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Sunday, June 16th, 2024
the Week of Proper 6 / Ordinary 11
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Bible Commentaries
Job 17

Layman's Bible CommentaryLayman's Bible Commentary

Verses 1-16

Instead of Hope I Have Only Despair (17:1-16)

In chapter 17 Job is facing the prospect of immediate death. This he emphasizes in three dramatically broken outcries, bewailing his broken spirit, his extinct days, and the waiting grave (Job 17:1). The movement of his thought parallels that of chapter 16 as he turns from the injustice of his situation to the failure of all human resources (Job 17:2), finally back to God (vss. 3-5). Verse 3 is clearly an appeal to God, his Judge, to be his Witness or Advocate as well. In the concept of God’s laying down a "pledge" with himself there appears again the thought of God who is for Job along with the God who is against him. The second line asks in desperation if there is anyone (besides God) who can give "surety" for Job, that is, who can stand for him.

Verse 4 in the Revised Standard Version involves a slight change in the text, and suggests that Job is certain his friends have no prospect of triumph over him in their arguments, for the same God who has visited Job with suffering has visited them with obtuseness. In the same mood verse 5 is a bitter thrust against the friends, likening them to informers for personal gain, and warning them that the results they may receive will be quite different from what they expect. It must be admitted that it is hard to see how this fits the thought of the section, and it is certainly extreme to charge Eliphaz, Bildad, and Zophar with taking a stand against Job because they hope to have a share in his property (according to the Prologue he had none left!). It is better to concede that in this verse we again have a text the meaning of which is not clear — no new view, for the ancient Greek version, the Septuagint, omits the first line of verse 5.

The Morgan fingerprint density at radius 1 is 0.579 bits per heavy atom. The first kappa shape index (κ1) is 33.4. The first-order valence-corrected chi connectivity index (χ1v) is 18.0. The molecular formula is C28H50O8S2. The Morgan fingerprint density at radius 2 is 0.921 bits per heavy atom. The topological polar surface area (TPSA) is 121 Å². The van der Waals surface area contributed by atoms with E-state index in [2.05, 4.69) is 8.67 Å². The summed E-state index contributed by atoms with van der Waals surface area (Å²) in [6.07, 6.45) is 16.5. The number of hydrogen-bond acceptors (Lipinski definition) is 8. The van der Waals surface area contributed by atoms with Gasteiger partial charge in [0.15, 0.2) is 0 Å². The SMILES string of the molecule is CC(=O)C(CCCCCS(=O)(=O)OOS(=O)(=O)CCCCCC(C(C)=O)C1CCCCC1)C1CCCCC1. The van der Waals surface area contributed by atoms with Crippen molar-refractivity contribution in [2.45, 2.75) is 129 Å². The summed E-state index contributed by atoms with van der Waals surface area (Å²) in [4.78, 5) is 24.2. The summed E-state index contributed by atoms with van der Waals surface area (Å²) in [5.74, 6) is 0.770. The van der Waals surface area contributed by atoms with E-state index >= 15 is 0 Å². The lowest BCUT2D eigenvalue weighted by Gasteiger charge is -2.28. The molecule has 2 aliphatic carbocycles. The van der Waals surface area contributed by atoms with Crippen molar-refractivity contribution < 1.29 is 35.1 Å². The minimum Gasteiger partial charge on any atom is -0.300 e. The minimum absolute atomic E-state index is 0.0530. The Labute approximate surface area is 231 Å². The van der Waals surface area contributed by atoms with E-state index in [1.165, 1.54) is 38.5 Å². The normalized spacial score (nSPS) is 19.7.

In verse 6 Job returns to the tragic circumstances of his life, dwelling on them with a kind of morbid fascination. God has made him a "byword" (for the same idea see 12:4) and a symbol of God’s curse.

In verse 8 Job either points to his case as a present cause for wonder or, more probably, to the fact that he will in the future stand as an astonishment (the verbs may be read as futures). In the latter case he is expressing his confidence that in days to come he will not be a byword or an object of scorn, but a symbol for the righteous and a stimulus to the innocent to withstand the "godless." This may be the reason, then, that he makes the amazing assertion of verse 9, that in spite of all temptations, in spite of the proddings of his disease, in spite of the advice of the friends, he will hold fast to his claim of integrity and will thereby grow "stronger and stronger." It is certainly a surprising remark, representing another dramatic shift in the mood of the speaker. It is, moreover, the explanation of verse 10, where Job apparently has to call back his friends, who have risen to leave in shocked protest against such bold impiety.

The contrast between actuality and the superficial judgments of the friends appears vividly in the closing words of Job’s speech, words of great pathos (vss. 11-16). They have declared that "night" is day; that is, they reverse the truth or treat what is undeniably dark as not dark at all. This is supported by the remark in the second line, where Job summarizes their advice as a kind of bland assertion that soon the darkness will be over, that morning is about to dawn for Job. The opposite is true, he declares, for his whole existence is now turned not to dawn but to darkness, to the darkness of death and Sheol. Who is he to hope as they have advised him? How can he hope? Do they mean that he is to carry his hope with him into Sheol?

Bibliographical Information
"Commentary on Job 17". "Layman's Bible Commentary". https://www.studylight.org/commentaries/eng/lbc/job-17.html.
 
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